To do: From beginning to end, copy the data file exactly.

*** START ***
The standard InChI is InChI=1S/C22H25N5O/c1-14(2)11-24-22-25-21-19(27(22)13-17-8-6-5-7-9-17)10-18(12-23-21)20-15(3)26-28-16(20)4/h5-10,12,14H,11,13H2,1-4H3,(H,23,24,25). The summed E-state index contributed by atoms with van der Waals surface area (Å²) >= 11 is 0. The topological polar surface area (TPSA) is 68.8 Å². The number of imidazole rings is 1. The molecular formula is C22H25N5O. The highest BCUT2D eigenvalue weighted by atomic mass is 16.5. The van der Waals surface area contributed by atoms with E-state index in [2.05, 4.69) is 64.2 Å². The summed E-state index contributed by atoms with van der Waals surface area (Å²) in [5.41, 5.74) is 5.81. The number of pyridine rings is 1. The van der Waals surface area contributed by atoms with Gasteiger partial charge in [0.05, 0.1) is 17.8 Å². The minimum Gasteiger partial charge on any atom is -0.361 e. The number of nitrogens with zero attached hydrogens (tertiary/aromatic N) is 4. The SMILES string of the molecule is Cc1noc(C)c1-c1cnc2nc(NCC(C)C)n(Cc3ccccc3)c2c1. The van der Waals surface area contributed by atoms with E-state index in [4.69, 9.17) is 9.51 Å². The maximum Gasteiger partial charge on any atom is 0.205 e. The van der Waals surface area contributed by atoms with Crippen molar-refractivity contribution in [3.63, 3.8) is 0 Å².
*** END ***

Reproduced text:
The standard InChI is InChI=1S/C22H25N5O/c1-14(2)11-24-22-25-21-19(27(22)13-17-8-6-5-7-9-17)10-18(12-23-21)20-15(3)26-28-16(20)4/h5-10,12,14H,11,13H2,1-4H3,(H,23,24,25). The summed E-state index contributed by atoms with van der Waals surface area (Å²) >= 11 is 0. The topological polar surface area (TPSA) is 68.8 Å². The number of imidazole rings is 1. The molecular formula is C22H25N5O. The highest BCUT2D eigenvalue weighted by atomic mass is 16.5. The van der Waals surface area contributed by atoms with E-state index in [2.05, 4.69) is 64.2 Å². The summed E-state index contributed by atoms with van der Waals surface area (Å²) in [5.41, 5.74) is 5.81. The number of pyridine rings is 1. The van der Waals surface area contributed by atoms with Gasteiger partial charge in [0.05, 0.1) is 17.8 Å². The minimum Gasteiger partial charge on any atom is -0.361 e. The number of nitrogens with zero attached hydrogens (tertiary/aromatic N) is 4. The SMILES string of the molecule is Cc1noc(C)c1-c1cnc2nc(NCC(C)C)n(Cc3ccccc3)c2c1. The van der Waals surface area contributed by atoms with E-state index in [4.69, 9.17) is 9.51 Å². The maximum Gasteiger partial charge on any atom is 0.205 e. The van der Waals surface area contributed by atoms with Crippen molar-refractivity contribution in [3.63, 3.8) is 0 Å².